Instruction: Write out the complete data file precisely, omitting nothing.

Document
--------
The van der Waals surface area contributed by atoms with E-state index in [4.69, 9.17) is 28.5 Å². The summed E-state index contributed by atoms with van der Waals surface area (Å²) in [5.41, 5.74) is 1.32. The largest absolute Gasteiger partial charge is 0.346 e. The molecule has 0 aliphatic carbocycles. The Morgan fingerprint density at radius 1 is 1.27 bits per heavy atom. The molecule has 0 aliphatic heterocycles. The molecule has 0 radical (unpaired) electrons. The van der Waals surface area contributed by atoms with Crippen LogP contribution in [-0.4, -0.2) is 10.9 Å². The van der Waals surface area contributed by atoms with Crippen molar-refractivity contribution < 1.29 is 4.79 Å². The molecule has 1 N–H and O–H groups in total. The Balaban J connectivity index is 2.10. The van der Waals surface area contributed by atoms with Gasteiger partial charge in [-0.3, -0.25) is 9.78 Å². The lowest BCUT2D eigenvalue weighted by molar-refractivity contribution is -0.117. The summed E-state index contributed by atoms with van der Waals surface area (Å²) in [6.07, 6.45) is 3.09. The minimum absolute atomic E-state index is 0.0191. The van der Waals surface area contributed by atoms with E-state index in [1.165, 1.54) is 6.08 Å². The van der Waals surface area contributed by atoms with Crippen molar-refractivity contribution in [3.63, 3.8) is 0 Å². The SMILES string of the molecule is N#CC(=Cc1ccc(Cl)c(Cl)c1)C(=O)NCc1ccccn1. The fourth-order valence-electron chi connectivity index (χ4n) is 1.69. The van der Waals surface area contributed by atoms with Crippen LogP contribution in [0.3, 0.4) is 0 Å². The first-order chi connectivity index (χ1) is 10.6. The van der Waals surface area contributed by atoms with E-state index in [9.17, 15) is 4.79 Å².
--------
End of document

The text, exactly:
The van der Waals surface area contributed by atoms with E-state index in [4.69, 9.17) is 28.5 Å². The summed E-state index contributed by atoms with van der Waals surface area (Å²) in [5.41, 5.74) is 1.32. The largest absolute Gasteiger partial charge is 0.346 e. The molecule has 0 aliphatic carbocycles. The Morgan fingerprint density at radius 1 is 1.27 bits per heavy atom. The molecule has 0 aliphatic heterocycles. The molecule has 0 radical (unpaired) electrons. The van der Waals surface area contributed by atoms with Crippen LogP contribution in [-0.4, -0.2) is 10.9 Å². The van der Waals surface area contributed by atoms with Crippen molar-refractivity contribution < 1.29 is 4.79 Å². The molecule has 1 N–H and O–H groups in total. The Balaban J connectivity index is 2.10. The van der Waals surface area contributed by atoms with Gasteiger partial charge in [-0.3, -0.25) is 9.78 Å². The lowest BCUT2D eigenvalue weighted by molar-refractivity contribution is -0.117. The summed E-state index contributed by atoms with van der Waals surface area (Å²) in [6.07, 6.45) is 3.09. The minimum absolute atomic E-state index is 0.0191. The van der Waals surface area contributed by atoms with E-state index in [1.165, 1.54) is 6.08 Å². The van der Waals surface area contributed by atoms with Crippen molar-refractivity contribution in [3.63, 3.8) is 0 Å². The SMILES string of the molecule is N#CC(=Cc1ccc(Cl)c(Cl)c1)C(=O)NCc1ccccn1. The fourth-order valence-electron chi connectivity index (χ4n) is 1.69. The van der Waals surface area contributed by atoms with Crippen LogP contribution in [0.3, 0.4) is 0 Å². The first-order chi connectivity index (χ1) is 10.6. The van der Waals surface area contributed by atoms with E-state index in [9.17, 15) is 4.79 Å².